Old Testament: Genesis 25:19-34 or Isaiah 55:10-13Psalter: Psalm 119:105-112 or Psalm 65:(1-8), 9-13Epistle: Romans 8:1-11Gospel: Matthew 13:1-9, 18-23___O God of mercy, in Jesus Christ you freed us from sin and death, and…
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I love the Book of Esther. I realize the climax of the story (9:1-17) is morally problematic, but I think the character of Esther generally is to be admired. Here was a young woman who had no say-so over her life, as most women in that time and place; and yet, for Esther it was even more so. Choices were made for her all her life and now she was faced, for the first time, with a monumental decision, one that was a matter of life and death for her. And yet, she realized that while she had a choice, honor and character demanded that once again there was no option before her. She must go to the king, and risk herself for others. There were no other options and she knew that as she uttered her last words to her uncle before going to see the king, “If I die, I die.”
The brave person knows the kind of fear the coward never will. Courage demands not options, not choices. Virtuous action, acting rightly, often does not increase our options, but restricts them. Esther acted courageously in doing what she had to do. She did what virtue required with no guarantee of success.
Alex Ozar reflects on the Book of Esther and its place in the canon. He writes,
Esther is a remarkable book in the context of Scripture, precisely because it hardly seems scriptural—there are no overtly religious themes, no miracles, sermons, or prayers. God’s name is not mentioned even once in all of Esther, the only book in the Bible of which this is true. And indeed, Esther’s status as part of the biblical canon was still being debated by the Talmudic rabbis as late as the 4th century a.d.—the better part of a millennium after its composition.
The story’s climax finds Queen Esther in a nervously indecisive state: She understands the necessity of interceding with the king, but fears doing so, because entering the king’s inner court without invitation was an offense punishable by death; securing only a mere chance at salvation meant subjecting her life to the roulette wheel of the king’s whim.
Mordechai does not offer a confident forecast or any assurance of success, but only the simple imperative of covenantal fidelity; Esther’s choice was between commitment to God and his people through thick and thin, or else allowing her and her family’s identity to dissipate quietly into the anonymous winds of history. Lacking the light of prophecy, all Mordechai could muster in regard the particulars was a cautious “who knows.” But of the basic reality of God’s enduring promise he was quite sure, and it was that faith which he communicated to Esther and which ultimately flowered into salvation.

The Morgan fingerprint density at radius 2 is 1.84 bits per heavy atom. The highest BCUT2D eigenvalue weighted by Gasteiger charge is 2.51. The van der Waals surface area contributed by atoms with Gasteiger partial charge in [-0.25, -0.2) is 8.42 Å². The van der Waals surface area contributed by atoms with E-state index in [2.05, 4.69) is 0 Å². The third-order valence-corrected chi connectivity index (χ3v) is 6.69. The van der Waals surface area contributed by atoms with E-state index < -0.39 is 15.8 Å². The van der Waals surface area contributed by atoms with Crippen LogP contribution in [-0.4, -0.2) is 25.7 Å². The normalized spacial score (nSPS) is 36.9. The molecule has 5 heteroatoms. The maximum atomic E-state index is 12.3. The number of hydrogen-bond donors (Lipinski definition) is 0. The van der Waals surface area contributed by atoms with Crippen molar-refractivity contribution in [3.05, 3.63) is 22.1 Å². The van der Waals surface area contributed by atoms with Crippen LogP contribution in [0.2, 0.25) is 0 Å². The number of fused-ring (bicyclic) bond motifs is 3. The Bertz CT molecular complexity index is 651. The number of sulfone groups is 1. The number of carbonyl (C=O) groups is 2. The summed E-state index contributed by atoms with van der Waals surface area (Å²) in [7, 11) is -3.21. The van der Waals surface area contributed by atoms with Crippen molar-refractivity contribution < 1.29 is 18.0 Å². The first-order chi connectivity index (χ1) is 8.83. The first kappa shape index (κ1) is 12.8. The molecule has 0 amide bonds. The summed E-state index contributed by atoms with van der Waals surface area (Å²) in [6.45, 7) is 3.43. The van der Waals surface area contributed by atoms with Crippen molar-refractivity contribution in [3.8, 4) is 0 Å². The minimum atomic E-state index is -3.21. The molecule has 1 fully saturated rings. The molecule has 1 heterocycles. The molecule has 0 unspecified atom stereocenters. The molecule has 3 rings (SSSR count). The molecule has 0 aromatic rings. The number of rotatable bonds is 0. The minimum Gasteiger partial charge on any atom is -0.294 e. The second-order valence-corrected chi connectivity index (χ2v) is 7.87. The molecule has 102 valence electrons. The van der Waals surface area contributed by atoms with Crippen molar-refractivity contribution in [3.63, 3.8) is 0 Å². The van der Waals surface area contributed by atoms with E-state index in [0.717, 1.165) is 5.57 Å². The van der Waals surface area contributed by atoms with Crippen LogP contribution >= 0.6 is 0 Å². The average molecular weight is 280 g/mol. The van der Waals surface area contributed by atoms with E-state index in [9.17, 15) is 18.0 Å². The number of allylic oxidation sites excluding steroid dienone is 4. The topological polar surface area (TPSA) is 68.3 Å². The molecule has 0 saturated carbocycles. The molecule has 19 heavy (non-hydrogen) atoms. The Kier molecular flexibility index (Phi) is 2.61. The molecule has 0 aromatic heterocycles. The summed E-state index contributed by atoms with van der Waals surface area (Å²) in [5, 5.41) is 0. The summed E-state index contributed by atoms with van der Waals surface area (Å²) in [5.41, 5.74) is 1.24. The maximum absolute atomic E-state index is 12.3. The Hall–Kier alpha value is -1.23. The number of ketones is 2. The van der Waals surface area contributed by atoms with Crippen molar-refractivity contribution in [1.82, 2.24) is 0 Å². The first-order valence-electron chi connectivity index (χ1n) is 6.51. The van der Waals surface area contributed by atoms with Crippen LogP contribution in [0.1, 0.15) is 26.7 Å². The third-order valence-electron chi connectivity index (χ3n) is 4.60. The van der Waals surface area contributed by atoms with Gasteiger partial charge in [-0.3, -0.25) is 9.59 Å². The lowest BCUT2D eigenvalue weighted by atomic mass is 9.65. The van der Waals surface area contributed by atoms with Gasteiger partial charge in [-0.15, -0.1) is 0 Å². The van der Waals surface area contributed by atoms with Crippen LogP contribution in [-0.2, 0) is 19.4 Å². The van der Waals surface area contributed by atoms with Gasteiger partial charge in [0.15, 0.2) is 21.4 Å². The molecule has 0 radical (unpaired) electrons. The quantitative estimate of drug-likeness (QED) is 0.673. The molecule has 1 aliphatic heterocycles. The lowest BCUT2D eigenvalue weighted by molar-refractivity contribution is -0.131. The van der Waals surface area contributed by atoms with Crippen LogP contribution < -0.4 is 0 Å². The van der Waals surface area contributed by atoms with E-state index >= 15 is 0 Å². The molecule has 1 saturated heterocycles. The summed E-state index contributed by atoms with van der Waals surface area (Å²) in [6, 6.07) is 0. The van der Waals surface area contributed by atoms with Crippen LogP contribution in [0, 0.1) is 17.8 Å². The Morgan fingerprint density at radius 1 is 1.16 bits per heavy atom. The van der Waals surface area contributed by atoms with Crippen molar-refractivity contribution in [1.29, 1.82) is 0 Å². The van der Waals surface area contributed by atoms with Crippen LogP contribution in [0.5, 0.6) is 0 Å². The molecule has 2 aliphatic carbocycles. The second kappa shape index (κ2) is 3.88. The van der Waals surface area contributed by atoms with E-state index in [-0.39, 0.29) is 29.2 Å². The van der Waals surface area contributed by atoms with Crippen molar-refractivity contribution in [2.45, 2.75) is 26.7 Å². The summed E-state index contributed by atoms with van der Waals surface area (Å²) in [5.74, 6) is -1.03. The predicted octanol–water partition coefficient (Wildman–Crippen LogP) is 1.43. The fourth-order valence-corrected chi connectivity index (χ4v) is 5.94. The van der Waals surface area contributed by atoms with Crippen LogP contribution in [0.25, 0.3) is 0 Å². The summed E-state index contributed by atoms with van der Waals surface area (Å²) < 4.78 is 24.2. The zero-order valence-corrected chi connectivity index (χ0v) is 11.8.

The Book of Esther, then, is indeed exceptional in the context of Scripture, but exceptional in a way that proves the rule: In the waning twilight of the prophetic age, God’s presence and governance would no longer be transparent to the eye, but they are no less real for the wear. Readily apparent or not, the core import of the Hebrew Bible–God’s covenant with Israel–lives on uncompromised.
These are important words to ponder in our day and age when people question whether God’s presence and governance are indeed active. In faithfulness we move forward; for God’s covenant remains with us, whether or not we have a clear word from the Lord, whether or not our actions are deemed “successful.” In the end, obedience to God does not require that we achieve the ends we hope for, but that we act faithfully before God.
Had Esther been executed for visiting the king uninvited, she would have remained faithful. There is indeed good reason why believers hold their martyrs in such high esteem.
Scot McKnight’s book, Kingdom Conspiracy: Returning to the Radical Mission of the Local Church, is a much needed corrective to much current understanding of the kingdom of God as it relates (or for all too many, doesn’t relate) to the church. In a post…
Human beings have two problems that are related. First, we are mortal. We will die…. as the adage goes, “Not one of us will get out of life alive.” Second, we are flesh and for Paul that does not mean physical flesh covering bones, but living life that is not in character with God’s will and desires for human beings. For Paul, life in the Spirit means that flesh and blood human beings can live a life that is not according to the flesh.
The first thing Paul wants to assert in this passage is that those who “are in Christ Jesus” are not condemned. The war within the unconverted soul in chapter 7 can be won, but by only divine intervention. Just who is it that can save us from this body of death (7:24). As Paul has already addressed justifying grace in chapters 4 and 5, and prevenient grace in chapter 7, here in chapter eight he speaks of sanctifying grace, the process by which the Holy Spirit molds and shapes our entire lives: body, mind, and spirit to conform to the ways and will of God. It is the process of the restoration of God’s cracked image in us.
In that transforming grace, we who are made of blood and bone are not resigned to live by that which is opposed to God. We walk “according to the Spirit.” In Jesus Christ through the power of the Holy Spirit, God gives life to our mortal bodies in the here and now. Eternity does not begin after we take our last breath, but right now in the present we begin our participation in that eternity. And that means a new way of life. We are not consigned to living for the flesh while in these mortal bodies. To believe so is to reject the life-giving power of the Holy Spirit and to remain in the pre-converted state of perpetual self-focus. But it is God’s Spirit that is capable of fixing our attention on the divine. As we do so, we lose our self-conscious concern and instead put our gaze on God– the only one who can deliver us. As Jesus says in another context, “What is impossible for mortals is not impossible for God” (Luke 18:17). Alan Brehm writes,